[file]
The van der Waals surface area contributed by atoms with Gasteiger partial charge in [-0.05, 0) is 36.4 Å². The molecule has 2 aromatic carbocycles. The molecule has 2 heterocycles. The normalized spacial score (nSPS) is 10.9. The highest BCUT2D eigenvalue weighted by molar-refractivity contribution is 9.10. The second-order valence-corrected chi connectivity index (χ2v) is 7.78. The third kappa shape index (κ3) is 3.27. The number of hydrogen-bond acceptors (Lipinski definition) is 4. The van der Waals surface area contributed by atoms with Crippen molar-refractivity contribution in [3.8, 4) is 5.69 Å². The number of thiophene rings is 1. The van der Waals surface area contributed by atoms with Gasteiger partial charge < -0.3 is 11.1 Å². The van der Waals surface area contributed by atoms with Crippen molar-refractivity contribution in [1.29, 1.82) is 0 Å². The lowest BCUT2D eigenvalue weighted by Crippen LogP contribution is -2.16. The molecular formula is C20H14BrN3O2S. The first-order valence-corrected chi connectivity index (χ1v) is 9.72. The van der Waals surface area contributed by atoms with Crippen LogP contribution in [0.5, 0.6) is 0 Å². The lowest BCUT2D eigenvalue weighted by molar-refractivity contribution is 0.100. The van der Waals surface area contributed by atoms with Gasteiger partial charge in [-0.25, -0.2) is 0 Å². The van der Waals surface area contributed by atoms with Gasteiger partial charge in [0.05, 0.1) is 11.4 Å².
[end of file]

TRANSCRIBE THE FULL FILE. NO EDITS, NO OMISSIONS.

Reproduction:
The van der Waals surface area contributed by atoms with Gasteiger partial charge in [-0.05, 0) is 36.4 Å². The molecule has 2 aromatic carbocycles. The molecule has 2 heterocycles. The normalized spacial score (nSPS) is 10.9. The highest BCUT2D eigenvalue weighted by molar-refractivity contribution is 9.10. The second-order valence-corrected chi connectivity index (χ2v) is 7.78. The third kappa shape index (κ3) is 3.27. The number of hydrogen-bond acceptors (Lipinski definition) is 4. The van der Waals surface area contributed by atoms with Crippen molar-refractivity contribution in [3.8, 4) is 5.69 Å². The number of thiophene rings is 1. The van der Waals surface area contributed by atoms with Gasteiger partial charge < -0.3 is 11.1 Å². The van der Waals surface area contributed by atoms with Crippen molar-refractivity contribution in [1.29, 1.82) is 0 Å². The lowest BCUT2D eigenvalue weighted by Crippen LogP contribution is -2.16. The molecular formula is C20H14BrN3O2S. The first-order valence-corrected chi connectivity index (χ1v) is 9.72. The van der Waals surface area contributed by atoms with Crippen LogP contribution in [0.5, 0.6) is 0 Å². The lowest BCUT2D eigenvalue weighted by molar-refractivity contribution is 0.100. The van der Waals surface area contributed by atoms with Gasteiger partial charge in [-0.25, -0.2) is 0 Å². The van der Waals surface area contributed by atoms with Gasteiger partial charge in [0.05, 0.1) is 11.4 Å².